‘Message In A Bottle’ Will Hitch Ride To Jupiter’s Moon Europa In October NASA Mission

Back in 1977, NASA decided to hitch a ride to the stars using a golden record album, a creative shout-out to any extraterrestrial life forms floating around in the vast expanse of space. Fast forward to today, and they’re at it again, but this time with a twist—a “message in a bottle” plaque, all set to catch a ride on the Europa Clipper spacecraft in October 2024, bound for Jupiter’s intriguing moon, Europa.

Picture this: the spacecraft, armed with a message not just for us earthlings but for anyone out there, is carrying a unique plaque. This isn’t just any plaque, though. It’s a silver vault plate on the spacecraft that’s etched with the waveforms for the word “water” in 104 different languages. Why water, you might ask? Well, Europa’s hiding a secret beneath its icy crust—an ocean that’s over twice the size of all of Earth’s oceans combined.

It’s a big deal because water is essential for life as we know it.

The reverse side of Europa Clipper's vault plate
The reverse side of Europa Clipper’s vault plate, featuring a handwritten poem by U.S. Poet Laureate Ada Limón, the Drake Equation handwritten by astrophysicist Frank Drake, a drawing of the Jovian system, a tribute to planetary scientist Ron Greeley, and the radio emission lines known as the Water Hole. (Credit: NASA / SWNS)

NASA isn’t new to sending cosmic postcards. Remember the Voyager Golden Records? Those were the twin records sent out in 1977, packed with the sounds and sights of Earth, hoping to give anyone out there a taste of our diverse life and culture. Then there were the Pioneer plaques in the 1970s, golden greetings featuring the silhouettes of a human male and female, alongside symbols meant to give a cosmic roadmap to Earth.

The Europa Clipper’s message, however, is etched on a tantalum metal plate that’s doing double duty: sealing an opening in the electronics vault and carrying a wealth of symbolic messages. One side of the plate is adorned with U.S. Poet Laureate Ada Limón’s “In Praise of Mystery: A Poem for Europa,” handwritten no less, and a silicon microchip showcasing over 2.6 million names submitted by folks like you and me. These names are nestled within an illustration of a bottle amid the Jovian system, nodding to the “Message in a Bottle” campaign that brought us all along for the journey.

The Golden Record.
The Golden Record. Each of the two Voyager spacecraft launched in 1977 carry a 12-inch gold-plated phonograph record with images and sounds from Earth. (Credit: NASA / SNWS)

The design also tips its hat to the Drake Equation—Frank Drake’s 1961 attempt to peg down the odds of finding advanced civilizations out there—and nods to the radio frequencies we think might be key for interstellar chitchat. These frequencies align with those emitted by water components in space, affectionately dubbed the “water hole,” and are represented on the plate as radio emission lines.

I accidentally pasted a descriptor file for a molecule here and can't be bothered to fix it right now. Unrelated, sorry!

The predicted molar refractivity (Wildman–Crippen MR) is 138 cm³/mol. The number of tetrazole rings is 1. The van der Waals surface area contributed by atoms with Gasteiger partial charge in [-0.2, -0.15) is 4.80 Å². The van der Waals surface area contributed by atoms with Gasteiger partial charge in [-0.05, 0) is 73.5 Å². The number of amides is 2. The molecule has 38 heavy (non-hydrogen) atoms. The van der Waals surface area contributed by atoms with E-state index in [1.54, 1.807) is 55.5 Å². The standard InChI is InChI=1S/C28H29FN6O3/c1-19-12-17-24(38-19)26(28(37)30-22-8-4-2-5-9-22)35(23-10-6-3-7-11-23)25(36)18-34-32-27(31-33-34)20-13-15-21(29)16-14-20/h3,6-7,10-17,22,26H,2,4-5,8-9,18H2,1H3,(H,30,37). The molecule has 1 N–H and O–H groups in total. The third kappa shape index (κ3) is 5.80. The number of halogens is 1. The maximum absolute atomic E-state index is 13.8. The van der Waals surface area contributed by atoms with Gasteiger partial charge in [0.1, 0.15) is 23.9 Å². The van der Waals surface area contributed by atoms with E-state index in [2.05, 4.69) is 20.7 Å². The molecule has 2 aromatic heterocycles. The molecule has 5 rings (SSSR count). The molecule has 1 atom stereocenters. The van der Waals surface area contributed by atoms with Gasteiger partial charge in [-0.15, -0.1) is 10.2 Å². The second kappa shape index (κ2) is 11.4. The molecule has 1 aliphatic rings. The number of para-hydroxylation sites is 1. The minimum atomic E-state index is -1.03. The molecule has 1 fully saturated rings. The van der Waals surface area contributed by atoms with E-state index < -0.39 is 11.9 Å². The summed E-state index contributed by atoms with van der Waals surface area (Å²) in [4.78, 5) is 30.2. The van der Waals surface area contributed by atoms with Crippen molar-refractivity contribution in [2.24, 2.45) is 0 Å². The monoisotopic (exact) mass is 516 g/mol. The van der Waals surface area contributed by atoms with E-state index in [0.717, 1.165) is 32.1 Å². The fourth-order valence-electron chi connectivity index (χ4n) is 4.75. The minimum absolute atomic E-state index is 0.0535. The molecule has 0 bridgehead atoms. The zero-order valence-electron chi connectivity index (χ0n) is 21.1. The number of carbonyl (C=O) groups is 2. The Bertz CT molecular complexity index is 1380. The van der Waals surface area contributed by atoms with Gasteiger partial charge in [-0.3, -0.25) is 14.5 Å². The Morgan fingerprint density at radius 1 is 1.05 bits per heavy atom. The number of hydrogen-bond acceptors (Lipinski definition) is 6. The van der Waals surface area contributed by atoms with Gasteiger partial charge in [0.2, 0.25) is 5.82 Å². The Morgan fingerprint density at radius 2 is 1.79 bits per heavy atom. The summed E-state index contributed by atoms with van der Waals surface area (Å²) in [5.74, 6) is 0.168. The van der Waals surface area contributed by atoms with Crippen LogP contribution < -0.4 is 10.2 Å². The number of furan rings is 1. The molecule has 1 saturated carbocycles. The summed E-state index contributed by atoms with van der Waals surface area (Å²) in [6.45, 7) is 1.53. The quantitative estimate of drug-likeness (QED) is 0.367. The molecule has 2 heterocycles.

But that’s not all. The plate also pays homage to Ron Greeley, a pioneer of planetary science whose early work laid the groundwork for the Europa Clipper mission. And then there’s the other side of the plate, showcasing those audio waveforms of “water.”

NASA’s got high hopes for the Europa Clipper, aiming to convey the rich tapestry of life on Earth much like the Voyager spacecraft did. Set to launch from the Kennedy Space Center in Florida, the spacecraft will reach the Jupiter system by 2030, embarking on roughly 50 flybys of Europa. The mission? To suss out whether Europa might just have the right conditions for life, exploring its icy shell, ocean composition, and geology along the way.

The art on this side of the plate, which will seal an opening of the vault on NASA’s Europa Clipper.
The art on this side of the plate, which will seal an opening of the vault on NASA’s Europa Clipper, features waveforms that are visual representations of the sound waves formed by the word “water” in 103 languages. At center is a symbol representing the American Sign Language sign for “water.” (Credit: NASA / SWNS)

“The content and design of Europa Clipper’s vault plate are swimming with meaning. The plate combines the best humanity has to offer across the universe – science, technology, education, art, and math,” says Lori Glaze, director of the Planetary Science Division at NASA Headquarters, in a statement. “The message of connection through water, essential for all forms of life as we know it, perfectly illustrates Earth’s tie to this mysterious ocean world we are setting out to explore.”

Robert Pappalardo, Project Scientist at NASA’s Jet Propulsion Laboratory, echoes this sentiment: “We’ve packed a lot of thought and inspiration into this plate design, as we have into this mission itself. It’s been a decades-long journey, and we can’t wait to see what Europa Clipper shows us at this water world.”

So, will this latest attempt at sending a message into deep space lead us to the age-old question of whether or not there are other civilizations out there? Maybe not, but at least the mere idea that it could will allow us all to continue to dream up all of the exciting possibilities.

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